Situational awareness in uncertain times
As retailers and property owners adapt to living with the presence of Covid-19, one artificial intelligence company is offering new ways to help them keep their people safe.
Hamilton-based Aware Group has AI at its core, offering everything from advanced analytics to the Internet of Things (IoT) development and automation services.
But the company which started just over four years ago is more lately winning plaudits for its new platform, Populace, which focuses on counting people.
This area of business took shape for Aware Group when several organisations in the education sector approached them with the same need in mind.
“They wanted to solve some problems around optimising the usage of a facility,” says Travis Corrie, Head of Commercial at Aware Group.
Figuring out exactly what areas of campus students were using was an inexact science.
“They were asking, how can we replace all the manual reporting that needs to get done with a clever piece of technology?”
Combining camera feeds with AI
The answer lay in combining an existing resource – CCTV camera footage, with AI algorithms designed to count people and spot patterns in crowd movements. Aware Group has expanded the concept to allow retailers to get a better handle on where people are in their stores, how long they need to queue for service and to identify where poor store layout may impact on a shopper’s experience.
“The space between people is a hot topic at the moment,” says Corrie.
During the lockdown, physical distancing to limit the spread of the virus was employed by retailers, who taped separation lines on the floor and asked shoppers to form spaced-out queues at the front door, letting a handful of people in at a time.
How effective were those efforts? Aware Group’s AI system can tell you exactly how people comply with physical distancing rules through analysing those CCTV cameras in real-time, allowing store managers to address choke points that might be putting shoppers’ health at risk. It’s unfortunately a provision we may need to draw on again in future if new outbreaks of Covid-19 emerge.
“We can also determine ‘dwell time’ in a particular area, how long your customers look at a specific product shelf within the store. Queue counting is possible too,” says Corrie.
All of those functions offer important intel for retailers and can be delivered as long as Aware Group can access those camera feeds. The system can be totally cloud-based, so doesn’t require organisations to invest in any dedicated hardware.
The Populace solution runs on Microsoft’s Azure cloud platform, where the video data is analysed, allowing customers to easily scale up the processing of footage as more stores or properties are covered.
Facial recognition not ready for prime time
The software is clever enough to detect facial expressions, which can help determine the sentiment of shoppers or students. Is someone frowning because they are having to queue too long to pay for their groceries? Is a student frustrated because there’s too much background noise breaking their attention? Populace can determine that, delivering reporting and visualisation of the data to help inform decision making.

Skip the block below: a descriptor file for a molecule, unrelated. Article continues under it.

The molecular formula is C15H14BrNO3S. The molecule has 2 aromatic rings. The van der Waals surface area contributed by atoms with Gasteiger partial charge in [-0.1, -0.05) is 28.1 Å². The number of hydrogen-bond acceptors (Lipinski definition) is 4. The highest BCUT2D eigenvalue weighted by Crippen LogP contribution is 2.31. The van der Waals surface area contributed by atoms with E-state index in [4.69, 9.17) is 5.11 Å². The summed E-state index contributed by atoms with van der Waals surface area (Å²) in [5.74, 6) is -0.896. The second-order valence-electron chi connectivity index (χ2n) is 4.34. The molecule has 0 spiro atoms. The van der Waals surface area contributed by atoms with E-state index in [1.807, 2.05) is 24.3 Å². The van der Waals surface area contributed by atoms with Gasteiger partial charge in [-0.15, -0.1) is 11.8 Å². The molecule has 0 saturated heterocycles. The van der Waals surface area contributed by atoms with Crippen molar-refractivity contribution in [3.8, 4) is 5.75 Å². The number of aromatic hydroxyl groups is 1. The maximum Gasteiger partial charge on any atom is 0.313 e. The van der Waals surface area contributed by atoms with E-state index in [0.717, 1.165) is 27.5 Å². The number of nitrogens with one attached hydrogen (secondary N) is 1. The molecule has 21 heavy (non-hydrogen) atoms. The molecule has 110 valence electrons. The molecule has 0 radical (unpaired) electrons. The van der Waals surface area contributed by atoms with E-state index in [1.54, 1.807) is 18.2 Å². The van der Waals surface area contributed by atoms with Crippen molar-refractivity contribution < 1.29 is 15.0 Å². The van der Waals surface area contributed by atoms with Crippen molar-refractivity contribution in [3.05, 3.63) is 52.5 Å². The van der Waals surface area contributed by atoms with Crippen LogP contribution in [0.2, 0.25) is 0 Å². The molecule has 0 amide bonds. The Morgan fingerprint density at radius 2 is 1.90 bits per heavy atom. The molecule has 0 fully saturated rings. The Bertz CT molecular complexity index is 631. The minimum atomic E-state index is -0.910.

But Populace draws the line at identifying people individually from those CCTV feeds.
“I don’t think people are quite ready for facial recognition yet,” says Corrie.
While many of us use facial recognition to unlock our phones and authenticate our identity for web applications, he says trust in the technology for broader uses, such as identifying individual shoppers in a store and tracking their movements, isn’t there yet.
Aware Group uses the video footage for the specific purposes of tracking people’s movements without identifying them.
“As soon as that is done, the image that’s captured is then either blurred out or deleted,” says Corrie.
“And there are ways of keeping that data on-site as well. if it’s, say, a university, you can do all the computing on-site, on-premise, and none of it would leave.”
Aware Group also sees major potential for Populace as 5G mobile networks enable IoT sensor networks to deliver more real-time information that can be analysed in the cloud or with edge computing devices.
“It’s being able to deploy easily and being able to scale up and down rapidly,” says Corrie, who is also exploring the use of the Populace platform to help local government bodies monitor pedestrian and traffic flows around our cities and towns.
“One of the major benefits is having that low latency and high bandwidth that comes with a 5G connection.”
Separate to Populace, AI is also being harnessed by Aware Group for other uses, such as audio classification. A recent project saw Aware Group work with the Port of Otago to monitor noise at its busy container terminal at Port Chalmers.
The Port is required to report on any noise level breaches due to its operations and had been doing so based on anecdotal reports from people and decibel readings. With Aware Group onboard, the Port installed microphones around the terminal to capture noise levels automatically.
“Was it a container being dropped? Or was it the train going by and that’s actually not in their jurisdiction?,” says Corrie.
Aware Group’s system can tell exactly, classifying the noise and eliminating bias that may see workers or members of the public incorrectly attribute noise breaches.